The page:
In This New FREE Report You'll Discover 7 Quick And Easy Things To Instantly Improve Your Ball Striking. Here's a small preview of what you'll find in the PDF:
- Shortcut#1: Discover Ben Hogan's secret for hitting the sweet spot consistently.
- Shortcut #2: The cure for fat shots.
- Shortcut #3: The key to a successful golf swing.
- Shortcut #4: How to hit one shot - consistently.
- Shortcut #5: Improve your consistency by doing this.
- Shortcut #6: The real way to play one shot at a time.
- Shortcut #7: Ben Hogan's secret to low scores.
This exercise is good for the big muscles in the chest. It’s not a difficult move for me unless I add too much weight. However, the idea is to not use too much weight, but to feel a good stretch while at the same time get stronger. I’ve always been stronger and more flexible in my upper body, so I feel good about this exercise. However, I really need to work harder on the exercises that involve my lower body. Watch me perform those exercises as you’ll see that I tend to struggle a little more. It’s important to have fun with working out and look at how you’ll improve your daily life and your golf game.
The idea of the Wide Fly & Press is to create a toned upper body, to help generate swing speed with the golf club by using the chest. Remember, we want to use our entire body to hit a golf ball, but this specific drill focuses on the muscles in the chest. If you are unsure of the weight to start with, always start with little or no weight and then add heavier weights as you get stronger and build better technique.
As I either FLY or PRESS, I do my best to engage more core muscles as well. This way I am getting more use of my abs, core and chest as I perform the moves. The FLY is often a bit more difficult than the PRESS part of this exercise. The reason the FLY is more difficult is because the weights are more distant from you body. The PRESS tends to be easier, because you can feel the connection and you’re pushing the weight directly upward. I can relate these positions to the swinging of a golf club. When you keep the club loaded with wrists lag, the club will tend to be lighter. When your wrists give the angle away, the club head becomes heavier. Once your hands release the angle and the weight of the club accelerates, you risk throwing the club into the ground before impacting the ball.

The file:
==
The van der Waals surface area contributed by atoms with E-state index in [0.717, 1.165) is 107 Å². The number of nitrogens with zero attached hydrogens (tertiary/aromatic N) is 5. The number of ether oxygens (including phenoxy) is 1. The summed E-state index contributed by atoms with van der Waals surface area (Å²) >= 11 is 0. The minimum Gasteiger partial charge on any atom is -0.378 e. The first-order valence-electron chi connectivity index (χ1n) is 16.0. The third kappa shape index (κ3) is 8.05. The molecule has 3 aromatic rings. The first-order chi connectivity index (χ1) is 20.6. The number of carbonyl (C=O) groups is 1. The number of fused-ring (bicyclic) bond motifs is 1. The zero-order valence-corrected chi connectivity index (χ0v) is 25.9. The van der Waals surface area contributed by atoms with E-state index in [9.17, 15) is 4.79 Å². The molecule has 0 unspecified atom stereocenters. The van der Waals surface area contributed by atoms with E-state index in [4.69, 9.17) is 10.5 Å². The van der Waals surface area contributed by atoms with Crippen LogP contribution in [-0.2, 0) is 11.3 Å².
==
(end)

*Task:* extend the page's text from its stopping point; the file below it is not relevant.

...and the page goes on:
Weight exercises are great for building strength and flexibility, but you must have a certified instructor to help you pull it all together. My goal in weight training is to be strong and flexible. I don’t want to bulk up or become too thick, because that could possibly slow my swing speed down. My goal is to be stronger, powerful and still retain proper balance and flexibility. If you are unsure of what exercises will work best for you, please call your local certified personal trainer.
Keep up the great work and I hope these golf exercise videos help you.
Director of Instruction
Cleveland / Srixon Advisory Staff